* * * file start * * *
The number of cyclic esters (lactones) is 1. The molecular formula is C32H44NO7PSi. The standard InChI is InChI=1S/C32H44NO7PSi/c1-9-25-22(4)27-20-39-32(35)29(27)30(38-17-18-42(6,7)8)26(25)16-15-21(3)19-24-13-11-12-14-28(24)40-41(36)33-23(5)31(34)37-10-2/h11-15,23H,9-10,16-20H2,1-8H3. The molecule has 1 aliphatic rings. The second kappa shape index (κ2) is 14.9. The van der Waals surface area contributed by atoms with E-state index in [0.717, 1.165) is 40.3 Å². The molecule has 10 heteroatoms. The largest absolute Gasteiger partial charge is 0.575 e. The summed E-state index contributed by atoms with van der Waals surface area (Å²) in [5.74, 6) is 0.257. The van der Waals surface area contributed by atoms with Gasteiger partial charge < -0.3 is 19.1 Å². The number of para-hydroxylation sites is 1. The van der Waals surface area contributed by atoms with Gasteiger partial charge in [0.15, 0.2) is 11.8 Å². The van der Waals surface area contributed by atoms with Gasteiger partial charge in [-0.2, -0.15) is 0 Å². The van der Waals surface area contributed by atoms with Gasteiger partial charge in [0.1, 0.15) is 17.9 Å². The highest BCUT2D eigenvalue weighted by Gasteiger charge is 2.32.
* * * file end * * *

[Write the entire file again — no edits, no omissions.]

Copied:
The number of cyclic esters (lactones) is 1. The molecular formula is C32H44NO7PSi. The standard InChI is InChI=1S/C32H44NO7PSi/c1-9-25-22(4)27-20-39-32(35)29(27)30(38-17-18-42(6,7)8)26(25)16-15-21(3)19-24-13-11-12-14-28(24)40-41(36)33-23(5)31(34)37-10-2/h11-15,23H,9-10,16-20H2,1-8H3. The molecule has 1 aliphatic rings. The second kappa shape index (κ2) is 14.9. The van der Waals surface area contributed by atoms with E-state index in [0.717, 1.165) is 40.3 Å². The molecule has 10 heteroatoms. The largest absolute Gasteiger partial charge is 0.575 e. The summed E-state index contributed by atoms with van der Waals surface area (Å²) in [5.74, 6) is 0.257. The van der Waals surface area contributed by atoms with Gasteiger partial charge < -0.3 is 19.1 Å². The number of para-hydroxylation sites is 1. The van der Waals surface area contributed by atoms with Gasteiger partial charge in [0.15, 0.2) is 11.8 Å². The van der Waals surface area contributed by atoms with Gasteiger partial charge in [-0.2, -0.15) is 0 Å². The van der Waals surface area contributed by atoms with Gasteiger partial charge in [0.1, 0.15) is 17.9 Å². The highest BCUT2D eigenvalue weighted by Gasteiger charge is 2.32.